seq does not preclude parametricity (Re: [Haskell-cafe] IO is not a
voigt at tcs.inf.tu-dresden.de
Wed Jan 24 04:11:56 EST 2007
Lennart Augustsson wrote:
> I don't think disallowing seq for functions makes them any more
> second class than not allow == for functions. I'm willing to
> sacrifice seq on functions to get parametricity back.
The underlying assumption that having seq makes us lose parametricity is
a (widely spread) misconception, I think. Compare to the situation with
fix (or, equivalently, general recursive definitions). The original
notion of parametricity was developed for a calculus without fixpoints.
If one allows fixpoints, then the original notion suddenly does not work
anymore (see the last section of Wadler's original paper). So one might
say: fixpoints break parametricity, so they are evil and should not be
there. Of course, this is not what was done. Rather, the notion of
parametricity was revised by changing the definition of the underlying
logical relation to be more restrictive in the choice of relations to
quantify over. Now, seq enters the picture. It turns out that even the
revised notion of parametricity does not work for it. So one could come
to the conclusion: seq breaks parametricity, so it is evil and should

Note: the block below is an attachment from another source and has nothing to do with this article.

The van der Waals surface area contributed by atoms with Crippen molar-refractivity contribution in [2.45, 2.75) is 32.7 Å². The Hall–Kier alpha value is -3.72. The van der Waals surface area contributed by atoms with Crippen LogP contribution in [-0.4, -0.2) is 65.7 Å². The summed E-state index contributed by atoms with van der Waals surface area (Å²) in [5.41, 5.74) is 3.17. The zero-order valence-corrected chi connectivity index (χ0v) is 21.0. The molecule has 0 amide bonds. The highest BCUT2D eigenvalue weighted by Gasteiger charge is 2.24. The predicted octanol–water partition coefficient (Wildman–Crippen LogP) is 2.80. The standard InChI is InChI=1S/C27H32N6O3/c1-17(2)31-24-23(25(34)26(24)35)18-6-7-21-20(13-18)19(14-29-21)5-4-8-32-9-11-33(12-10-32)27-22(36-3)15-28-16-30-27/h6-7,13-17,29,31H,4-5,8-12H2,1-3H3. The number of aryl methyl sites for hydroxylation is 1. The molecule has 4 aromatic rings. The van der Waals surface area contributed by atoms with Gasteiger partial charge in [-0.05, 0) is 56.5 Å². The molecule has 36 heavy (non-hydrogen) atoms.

not be there. But this is a prejudice, because one can alternatively
proceed just as for fixpoints, namely revise the notion of parametricity
so that it works for both fixpoints and seq. There are more details on
how to do this (and the consequences of doing so) than you probably want
to see in the following papers:
Whether one likes the resulting notion of parametricity or not, one
thing becomes clear: it is not any more justified to say that
introducing seq "destroys" parametricity than to say that already
introducing fix "destroyed" parametricity. In both cases, it was "just"
necessary to adapt the concept of parametricity. Doing so then allows
the same kind of reasoning and results as before, but for richer calculi.
> There is a good reason seq cannot be defined for functions in
> the pure lambda calculus... It doesn't belong there. :)
How about the same argument for general recursion? As in: There is a
good reason (typability) that fixpoint combinators cannot be defined in
the pure lambda calculus... They don't belong there.
Would anyone conclude from this that we should throw general recursive
definitions out of Haskell? I doubt so.
Note that nothing of the above implies that I think fully polymorphic
seq is nice and cosy and should be in Haskell forever (even though it
provided lot of nice research food for me so far ;-). My only point is
that it is unfair to cite seq's supposed destruction of parametricity
(as in "all or nothing") as an argument in weighing this decision.
Dr. Janis Voigtlaender
mailto:voigt at tcs.inf.tu-dresden.de
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